December 9, 2016
ENERGY WATCH by Karel Beckman
December 9, 2016
Highlights from this week’s Energy Watch:
Get ready for the next oil boom (=price bust)
Electrifying mobility in Europe: what will it take?
The new European gas market may look like this
Plus: fossil fuel divestment, UK transition, EU energy innovation
From shale oil to oil shale: get ready for the next oil boom
Stories about a new technology developed in the US to produce oil are starting to appear on the internet. If it becomes a success, this promises to be the next revolution after the fracking revolution. One that will really flood the world with oil.
Sounds fantastic? Well, so did the fracking revolution.
The technology in question is the use of microwaves to extract oil from oil shales. Oil shales are not be confused with shale oil. Shale oil is liquid oil locked up in rocks which can be extracted through fracturing. Oil shale can be found in solid organic materials, called kerogen, from which it can be extracted through heating.
There is a lot of this oil shale around. As this article by James Watkins on the website Ozy tells the story, just the Green River Formation, which spreads across the states of Colorado, Utah and Wyoming, contains 4 trillion (4,000 billion) barrels of oil. That’s 15 times the amount of proven oil reserves of Saudi Arabia (260 billion barrels). The US consumes about 7 billion barrels a year.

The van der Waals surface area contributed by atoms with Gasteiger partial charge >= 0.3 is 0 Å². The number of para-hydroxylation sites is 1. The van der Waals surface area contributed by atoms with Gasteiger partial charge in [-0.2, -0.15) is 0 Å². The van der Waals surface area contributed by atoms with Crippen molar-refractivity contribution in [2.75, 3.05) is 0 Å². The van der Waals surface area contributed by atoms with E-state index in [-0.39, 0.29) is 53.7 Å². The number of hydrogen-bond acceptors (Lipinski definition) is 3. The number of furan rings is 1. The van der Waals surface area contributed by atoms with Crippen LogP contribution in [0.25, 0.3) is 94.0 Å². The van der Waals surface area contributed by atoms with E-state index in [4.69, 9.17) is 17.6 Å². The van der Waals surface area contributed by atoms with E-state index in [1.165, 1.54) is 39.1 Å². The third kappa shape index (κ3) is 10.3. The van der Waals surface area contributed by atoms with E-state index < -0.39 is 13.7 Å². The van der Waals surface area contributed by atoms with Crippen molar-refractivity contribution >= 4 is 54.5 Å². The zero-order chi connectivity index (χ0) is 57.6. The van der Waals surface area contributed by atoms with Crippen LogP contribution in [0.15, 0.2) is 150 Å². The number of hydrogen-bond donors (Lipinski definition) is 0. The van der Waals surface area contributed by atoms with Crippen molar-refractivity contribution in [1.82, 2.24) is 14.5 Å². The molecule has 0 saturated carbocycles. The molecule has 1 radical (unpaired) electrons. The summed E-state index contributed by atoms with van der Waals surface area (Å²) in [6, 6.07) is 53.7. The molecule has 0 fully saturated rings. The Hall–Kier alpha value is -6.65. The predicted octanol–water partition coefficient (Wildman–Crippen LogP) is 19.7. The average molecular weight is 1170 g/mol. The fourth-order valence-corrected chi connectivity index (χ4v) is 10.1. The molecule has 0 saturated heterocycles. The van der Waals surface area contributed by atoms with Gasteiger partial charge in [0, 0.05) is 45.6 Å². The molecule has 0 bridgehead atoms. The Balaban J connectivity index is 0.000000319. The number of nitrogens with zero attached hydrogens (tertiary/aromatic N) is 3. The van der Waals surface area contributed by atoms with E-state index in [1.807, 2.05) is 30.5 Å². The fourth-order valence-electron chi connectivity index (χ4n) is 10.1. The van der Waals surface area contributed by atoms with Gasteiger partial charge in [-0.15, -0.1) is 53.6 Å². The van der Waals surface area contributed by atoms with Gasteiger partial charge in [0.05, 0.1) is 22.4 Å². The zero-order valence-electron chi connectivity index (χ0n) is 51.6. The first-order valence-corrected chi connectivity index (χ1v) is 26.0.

Watkins notes that even with existing methods – strip-mining the shale and then “cooking” it, or injecting steam to cook the rock underground (as is done in tar sands production in Canada) – a considerable production could be realized in the Green River Formation – enough to last the US 165 years at current rates of consumption.
The new technology that is now starting to be used on oil shales is based on microwaves. “Producers are experimenting with ways to zap previously unextractable oil resources with microwaves, which has the potential to kick-start an even bigger energy revolution than fracking”, writes Watkins. “This is potentially ‘a whole shift in the paradigm,’ says Peter Kearl, co-founder and CTO of Qmast, a Colorado-based company pioneering the use of the microwave tech.”
Some big companies, like BP and ConocoPhillips, are already getting involved. The technique used by QMast is to “leave the kerogen in the ground and bring its oil to the surface. Producers would microwave oil shale formations with a beam as powerful as 500 household microwave ovens, cooking the kerogen and releasing the oil. It also would turn the water found naturally in the deposits to steam, which would help push the oil to the wellbore.”